Bennett, a former top aide to Netanyahu who has held senior Cabinet posts, shares the prime minister’s hard-line ideology. He is a former leader of the West Bank settlement movement and heads a small party whose base includes religious and nationalist Jews. Yet he has had a strained and complicated relationship with his one-time mentor due to personal differences.Bennett said there was no feasible way after the deadlocked March 23 election to form a right-wing government favored by Netanyahu. He said another election would yield the same results and said it was time to end the cycle.

“A government like this will succeed only if we work together as a group,” he said. He said everyone “will need to postpone fulfilling part of their dreams. We will focus on what can be done, instead of fighting all day on what’s impossible.”If Bennett and Lapid and their other partners can wrap up a deal, it would end, at least for the time being, the record-setting tenure of Netanyahu, the most dominant figure in Israeli politics over the past three decades. Netanyahu has served as prime minister for the past 12 years and also held an earlier term in the late 1990s.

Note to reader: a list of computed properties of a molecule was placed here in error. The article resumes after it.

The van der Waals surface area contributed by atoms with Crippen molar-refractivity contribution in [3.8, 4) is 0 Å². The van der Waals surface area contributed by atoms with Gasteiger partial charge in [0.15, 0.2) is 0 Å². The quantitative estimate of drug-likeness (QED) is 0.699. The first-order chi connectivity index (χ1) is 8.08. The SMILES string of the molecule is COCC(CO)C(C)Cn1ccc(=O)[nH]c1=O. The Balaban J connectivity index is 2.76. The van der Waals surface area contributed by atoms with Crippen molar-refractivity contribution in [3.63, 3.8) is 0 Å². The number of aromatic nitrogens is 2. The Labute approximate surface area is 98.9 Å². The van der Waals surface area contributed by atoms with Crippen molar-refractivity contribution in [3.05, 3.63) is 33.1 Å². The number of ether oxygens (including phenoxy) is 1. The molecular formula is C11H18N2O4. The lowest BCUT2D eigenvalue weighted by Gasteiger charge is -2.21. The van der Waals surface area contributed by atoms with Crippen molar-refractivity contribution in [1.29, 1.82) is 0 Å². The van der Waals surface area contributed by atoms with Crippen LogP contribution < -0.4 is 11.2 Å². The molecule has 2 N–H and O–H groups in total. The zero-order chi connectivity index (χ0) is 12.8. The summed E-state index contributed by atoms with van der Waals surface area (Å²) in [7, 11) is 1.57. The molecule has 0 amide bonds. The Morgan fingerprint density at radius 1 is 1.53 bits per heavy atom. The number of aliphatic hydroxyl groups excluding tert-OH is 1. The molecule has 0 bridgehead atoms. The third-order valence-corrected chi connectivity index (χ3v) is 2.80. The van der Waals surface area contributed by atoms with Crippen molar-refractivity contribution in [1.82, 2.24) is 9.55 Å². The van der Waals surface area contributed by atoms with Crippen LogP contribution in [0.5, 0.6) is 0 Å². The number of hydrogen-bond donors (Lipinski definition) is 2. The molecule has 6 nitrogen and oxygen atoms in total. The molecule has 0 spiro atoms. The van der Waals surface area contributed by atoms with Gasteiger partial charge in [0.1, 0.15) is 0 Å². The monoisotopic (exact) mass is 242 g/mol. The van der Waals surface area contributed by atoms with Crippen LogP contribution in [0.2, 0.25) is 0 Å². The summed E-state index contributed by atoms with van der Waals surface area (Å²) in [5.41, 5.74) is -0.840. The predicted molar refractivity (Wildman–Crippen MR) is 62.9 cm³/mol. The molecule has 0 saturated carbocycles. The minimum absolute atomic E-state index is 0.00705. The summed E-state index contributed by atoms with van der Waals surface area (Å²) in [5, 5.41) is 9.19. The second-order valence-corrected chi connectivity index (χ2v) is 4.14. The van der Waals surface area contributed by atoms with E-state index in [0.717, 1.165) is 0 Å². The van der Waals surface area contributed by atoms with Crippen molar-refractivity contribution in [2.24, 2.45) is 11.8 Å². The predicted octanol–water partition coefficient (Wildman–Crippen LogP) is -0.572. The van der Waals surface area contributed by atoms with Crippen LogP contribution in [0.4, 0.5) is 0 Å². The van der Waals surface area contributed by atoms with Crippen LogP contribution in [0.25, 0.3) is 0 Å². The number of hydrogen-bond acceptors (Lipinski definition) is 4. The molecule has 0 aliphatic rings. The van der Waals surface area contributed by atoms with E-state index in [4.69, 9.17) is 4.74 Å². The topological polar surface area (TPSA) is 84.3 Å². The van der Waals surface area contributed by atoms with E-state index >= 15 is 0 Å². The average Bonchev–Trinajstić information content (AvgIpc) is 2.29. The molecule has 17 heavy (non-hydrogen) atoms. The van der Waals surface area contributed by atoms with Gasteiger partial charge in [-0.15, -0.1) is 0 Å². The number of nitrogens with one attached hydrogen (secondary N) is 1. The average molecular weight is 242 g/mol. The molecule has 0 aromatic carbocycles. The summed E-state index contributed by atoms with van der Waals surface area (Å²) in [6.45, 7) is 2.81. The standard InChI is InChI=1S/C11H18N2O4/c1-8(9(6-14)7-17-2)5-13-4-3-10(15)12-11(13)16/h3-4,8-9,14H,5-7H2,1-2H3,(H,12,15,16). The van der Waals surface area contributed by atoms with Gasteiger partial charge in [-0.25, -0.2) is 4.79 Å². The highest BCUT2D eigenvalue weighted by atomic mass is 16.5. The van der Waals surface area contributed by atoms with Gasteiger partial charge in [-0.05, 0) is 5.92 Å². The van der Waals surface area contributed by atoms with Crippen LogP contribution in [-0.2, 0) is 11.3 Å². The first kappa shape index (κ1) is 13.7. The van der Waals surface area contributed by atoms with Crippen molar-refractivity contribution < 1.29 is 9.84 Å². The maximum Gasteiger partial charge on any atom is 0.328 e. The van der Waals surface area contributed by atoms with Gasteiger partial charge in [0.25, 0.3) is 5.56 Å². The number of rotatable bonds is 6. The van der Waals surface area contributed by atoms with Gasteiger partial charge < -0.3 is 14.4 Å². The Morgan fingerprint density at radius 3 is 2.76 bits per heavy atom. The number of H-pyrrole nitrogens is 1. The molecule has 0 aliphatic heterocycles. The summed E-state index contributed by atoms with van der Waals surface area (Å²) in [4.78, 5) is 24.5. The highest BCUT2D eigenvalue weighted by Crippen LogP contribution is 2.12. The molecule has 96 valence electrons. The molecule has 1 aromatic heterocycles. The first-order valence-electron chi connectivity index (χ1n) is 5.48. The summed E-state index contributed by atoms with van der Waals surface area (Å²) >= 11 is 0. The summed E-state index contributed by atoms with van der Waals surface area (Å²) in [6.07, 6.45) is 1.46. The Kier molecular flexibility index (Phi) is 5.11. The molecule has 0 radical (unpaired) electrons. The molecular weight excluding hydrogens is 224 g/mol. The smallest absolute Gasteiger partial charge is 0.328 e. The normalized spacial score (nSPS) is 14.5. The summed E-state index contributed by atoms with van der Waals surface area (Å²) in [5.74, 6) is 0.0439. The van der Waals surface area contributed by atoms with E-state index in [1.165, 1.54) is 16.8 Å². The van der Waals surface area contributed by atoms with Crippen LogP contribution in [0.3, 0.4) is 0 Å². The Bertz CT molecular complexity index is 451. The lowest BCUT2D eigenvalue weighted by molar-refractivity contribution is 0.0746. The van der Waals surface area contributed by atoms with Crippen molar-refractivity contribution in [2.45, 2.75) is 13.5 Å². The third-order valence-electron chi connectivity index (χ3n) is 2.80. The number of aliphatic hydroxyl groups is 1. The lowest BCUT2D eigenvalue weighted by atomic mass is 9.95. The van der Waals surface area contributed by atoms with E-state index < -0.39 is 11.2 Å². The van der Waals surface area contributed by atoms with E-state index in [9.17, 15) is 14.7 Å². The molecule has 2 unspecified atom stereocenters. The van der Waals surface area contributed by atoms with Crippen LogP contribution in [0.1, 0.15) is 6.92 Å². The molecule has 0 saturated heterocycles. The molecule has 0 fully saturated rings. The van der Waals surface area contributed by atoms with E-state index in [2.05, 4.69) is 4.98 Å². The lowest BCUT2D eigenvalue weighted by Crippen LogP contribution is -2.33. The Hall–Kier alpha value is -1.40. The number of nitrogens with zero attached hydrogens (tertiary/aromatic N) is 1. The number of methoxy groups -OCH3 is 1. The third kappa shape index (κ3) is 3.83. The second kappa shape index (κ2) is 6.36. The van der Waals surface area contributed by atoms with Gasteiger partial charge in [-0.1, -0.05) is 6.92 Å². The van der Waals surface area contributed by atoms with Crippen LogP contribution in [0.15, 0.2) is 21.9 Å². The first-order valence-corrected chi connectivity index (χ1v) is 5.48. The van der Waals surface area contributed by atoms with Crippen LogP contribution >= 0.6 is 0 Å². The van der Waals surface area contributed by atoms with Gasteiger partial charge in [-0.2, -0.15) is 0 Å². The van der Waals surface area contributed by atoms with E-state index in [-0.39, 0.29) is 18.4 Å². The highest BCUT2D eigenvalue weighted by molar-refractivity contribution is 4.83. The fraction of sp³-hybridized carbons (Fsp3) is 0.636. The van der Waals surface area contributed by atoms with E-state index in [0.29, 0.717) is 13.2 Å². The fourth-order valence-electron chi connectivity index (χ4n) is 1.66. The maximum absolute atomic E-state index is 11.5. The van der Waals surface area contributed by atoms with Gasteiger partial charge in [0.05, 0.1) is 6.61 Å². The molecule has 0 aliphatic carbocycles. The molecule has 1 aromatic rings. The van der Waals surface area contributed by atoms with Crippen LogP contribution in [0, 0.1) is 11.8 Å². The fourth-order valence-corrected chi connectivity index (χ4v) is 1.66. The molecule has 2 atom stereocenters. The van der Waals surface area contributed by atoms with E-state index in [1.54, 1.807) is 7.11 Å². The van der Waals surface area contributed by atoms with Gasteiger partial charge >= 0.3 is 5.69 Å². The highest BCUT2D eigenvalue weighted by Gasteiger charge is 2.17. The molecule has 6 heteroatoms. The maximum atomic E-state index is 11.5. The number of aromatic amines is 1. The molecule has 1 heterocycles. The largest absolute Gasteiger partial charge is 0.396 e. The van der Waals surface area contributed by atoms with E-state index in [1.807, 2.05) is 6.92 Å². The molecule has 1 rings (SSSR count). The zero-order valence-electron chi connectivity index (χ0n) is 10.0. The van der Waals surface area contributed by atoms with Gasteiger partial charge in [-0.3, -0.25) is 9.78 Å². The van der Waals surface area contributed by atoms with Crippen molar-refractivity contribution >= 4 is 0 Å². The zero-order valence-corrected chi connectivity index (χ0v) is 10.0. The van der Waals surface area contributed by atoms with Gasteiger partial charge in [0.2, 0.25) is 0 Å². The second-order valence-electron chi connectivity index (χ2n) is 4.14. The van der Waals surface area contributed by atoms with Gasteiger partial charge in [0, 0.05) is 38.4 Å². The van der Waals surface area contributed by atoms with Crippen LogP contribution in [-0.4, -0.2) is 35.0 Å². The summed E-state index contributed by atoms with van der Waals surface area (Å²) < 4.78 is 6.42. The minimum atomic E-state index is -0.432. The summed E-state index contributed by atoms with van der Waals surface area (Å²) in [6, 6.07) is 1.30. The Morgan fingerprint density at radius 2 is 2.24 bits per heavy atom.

In his own televised statement, Netanyahu accused Bennett of betraying the Israeli right wing and urged nationalist politicians not to join what he called a “leftist government. A government like this is a danger to the security of Israel, and is also a danger to the future of the state,” he said. Netanyahu is desperate to stay in power while he is on trial. He has used his office as a stage to rally his base and lash out against police, prosecutors and the media.

Despite his electoral dominance, Netanyahu has become a polarizing figure since he was indicted on charges of fraud, breach of trust and accepting bribes in late 2019. Each of the past four elections was seen as a referendum on Netanyahu’s fitness to rule, and each ended in deadlock.In order to form a government, a party leader must secure the support of a 61-seat majority in the 120-seat Knesset, or parliament. Because no single party controls a majority on its own, coalitions are usually built with smaller partners. Thirteen parties of various sizes are in the current parliament.